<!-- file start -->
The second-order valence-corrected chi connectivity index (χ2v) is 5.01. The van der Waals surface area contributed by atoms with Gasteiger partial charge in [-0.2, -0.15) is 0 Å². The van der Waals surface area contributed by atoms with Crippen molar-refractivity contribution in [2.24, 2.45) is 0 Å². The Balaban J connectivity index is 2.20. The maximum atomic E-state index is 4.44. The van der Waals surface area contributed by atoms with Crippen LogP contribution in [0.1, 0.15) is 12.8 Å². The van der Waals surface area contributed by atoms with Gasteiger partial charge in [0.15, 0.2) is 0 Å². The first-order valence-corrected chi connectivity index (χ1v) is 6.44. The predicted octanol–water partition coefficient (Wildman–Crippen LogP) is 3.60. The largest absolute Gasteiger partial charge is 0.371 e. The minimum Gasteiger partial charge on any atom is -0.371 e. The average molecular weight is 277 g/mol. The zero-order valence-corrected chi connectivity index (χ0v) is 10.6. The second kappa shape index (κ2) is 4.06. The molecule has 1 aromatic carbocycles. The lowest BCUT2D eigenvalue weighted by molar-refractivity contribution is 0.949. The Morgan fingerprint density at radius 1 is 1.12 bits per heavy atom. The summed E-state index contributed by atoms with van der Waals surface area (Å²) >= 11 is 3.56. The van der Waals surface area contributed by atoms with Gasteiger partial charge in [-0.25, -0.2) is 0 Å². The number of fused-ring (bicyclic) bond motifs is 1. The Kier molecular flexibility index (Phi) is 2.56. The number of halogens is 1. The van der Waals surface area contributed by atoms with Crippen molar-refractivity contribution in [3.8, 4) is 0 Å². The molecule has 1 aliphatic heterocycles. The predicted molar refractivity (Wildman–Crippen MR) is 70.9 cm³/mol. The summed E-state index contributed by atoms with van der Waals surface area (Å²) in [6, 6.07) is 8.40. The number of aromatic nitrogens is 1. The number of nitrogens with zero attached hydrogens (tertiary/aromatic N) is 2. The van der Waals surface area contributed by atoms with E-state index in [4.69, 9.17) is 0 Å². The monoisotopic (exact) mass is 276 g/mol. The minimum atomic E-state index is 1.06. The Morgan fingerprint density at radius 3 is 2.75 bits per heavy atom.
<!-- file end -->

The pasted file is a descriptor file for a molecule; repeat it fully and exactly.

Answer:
The second-order valence-corrected chi connectivity index (χ2v) is 5.01. The van der Waals surface area contributed by atoms with Gasteiger partial charge in [-0.2, -0.15) is 0 Å². The van der Waals surface area contributed by atoms with Crippen molar-refractivity contribution in [2.24, 2.45) is 0 Å². The Balaban J connectivity index is 2.20. The maximum atomic E-state index is 4.44. The van der Waals surface area contributed by atoms with Crippen LogP contribution in [0.1, 0.15) is 12.8 Å². The van der Waals surface area contributed by atoms with Gasteiger partial charge in [0.15, 0.2) is 0 Å². The first-order valence-corrected chi connectivity index (χ1v) is 6.44. The predicted octanol–water partition coefficient (Wildman–Crippen LogP) is 3.60. The largest absolute Gasteiger partial charge is 0.371 e. The minimum Gasteiger partial charge on any atom is -0.371 e. The average molecular weight is 277 g/mol. The zero-order valence-corrected chi connectivity index (χ0v) is 10.6. The second kappa shape index (κ2) is 4.06. The molecule has 1 aromatic carbocycles. The lowest BCUT2D eigenvalue weighted by molar-refractivity contribution is 0.949. The Morgan fingerprint density at radius 1 is 1.12 bits per heavy atom. The summed E-state index contributed by atoms with van der Waals surface area (Å²) >= 11 is 3.56. The van der Waals surface area contributed by atoms with Gasteiger partial charge in [-0.25, -0.2) is 0 Å². The number of fused-ring (bicyclic) bond motifs is 1. The Kier molecular flexibility index (Phi) is 2.56. The number of halogens is 1. The van der Waals surface area contributed by atoms with Crippen molar-refractivity contribution in [3.8, 4) is 0 Å². The molecule has 1 aliphatic heterocycles. The predicted molar refractivity (Wildman–Crippen MR) is 70.9 cm³/mol. The summed E-state index contributed by atoms with van der Waals surface area (Å²) in [6, 6.07) is 8.40. The number of aromatic nitrogens is 1. The number of nitrogens with zero attached hydrogens (tertiary/aromatic N) is 2. The van der Waals surface area contributed by atoms with E-state index in [4.69, 9.17) is 0 Å². The monoisotopic (exact) mass is 276 g/mol. The minimum atomic E-state index is 1.06. The Morgan fingerprint density at radius 3 is 2.75 bits per heavy atom.